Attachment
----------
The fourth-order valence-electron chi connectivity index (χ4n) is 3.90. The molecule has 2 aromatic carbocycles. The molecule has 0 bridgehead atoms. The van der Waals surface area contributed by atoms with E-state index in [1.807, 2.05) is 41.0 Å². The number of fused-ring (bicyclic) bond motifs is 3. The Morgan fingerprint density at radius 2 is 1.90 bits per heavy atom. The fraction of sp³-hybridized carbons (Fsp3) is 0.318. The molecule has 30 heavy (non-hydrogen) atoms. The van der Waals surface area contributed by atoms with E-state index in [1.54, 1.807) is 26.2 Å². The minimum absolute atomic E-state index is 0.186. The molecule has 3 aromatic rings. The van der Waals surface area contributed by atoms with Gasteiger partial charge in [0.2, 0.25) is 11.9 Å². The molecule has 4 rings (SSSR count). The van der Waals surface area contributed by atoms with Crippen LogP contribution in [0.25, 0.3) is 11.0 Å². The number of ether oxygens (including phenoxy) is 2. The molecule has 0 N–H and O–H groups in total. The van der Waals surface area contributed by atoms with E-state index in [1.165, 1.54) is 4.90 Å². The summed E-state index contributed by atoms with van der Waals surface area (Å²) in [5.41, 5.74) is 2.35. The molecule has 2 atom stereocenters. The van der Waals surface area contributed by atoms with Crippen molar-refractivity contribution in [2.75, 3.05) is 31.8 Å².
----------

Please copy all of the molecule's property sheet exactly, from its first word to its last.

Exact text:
The fourth-order valence-electron chi connectivity index (χ4n) is 3.90. The molecule has 2 aromatic carbocycles. The molecule has 0 bridgehead atoms. The van der Waals surface area contributed by atoms with E-state index in [1.807, 2.05) is 41.0 Å². The number of fused-ring (bicyclic) bond motifs is 3. The Morgan fingerprint density at radius 2 is 1.90 bits per heavy atom. The fraction of sp³-hybridized carbons (Fsp3) is 0.318. The molecule has 30 heavy (non-hydrogen) atoms. The van der Waals surface area contributed by atoms with E-state index in [1.54, 1.807) is 26.2 Å². The minimum absolute atomic E-state index is 0.186. The molecule has 3 aromatic rings. The van der Waals surface area contributed by atoms with Gasteiger partial charge in [0.2, 0.25) is 11.9 Å². The molecule has 4 rings (SSSR count). The van der Waals surface area contributed by atoms with Crippen LogP contribution in [0.25, 0.3) is 11.0 Å². The number of ether oxygens (including phenoxy) is 2. The molecule has 0 N–H and O–H groups in total. The van der Waals surface area contributed by atoms with E-state index in [1.165, 1.54) is 4.90 Å². The summed E-state index contributed by atoms with van der Waals surface area (Å²) in [5.41, 5.74) is 2.35. The molecule has 2 atom stereocenters. The van der Waals surface area contributed by atoms with Crippen molar-refractivity contribution in [2.75, 3.05) is 31.8 Å².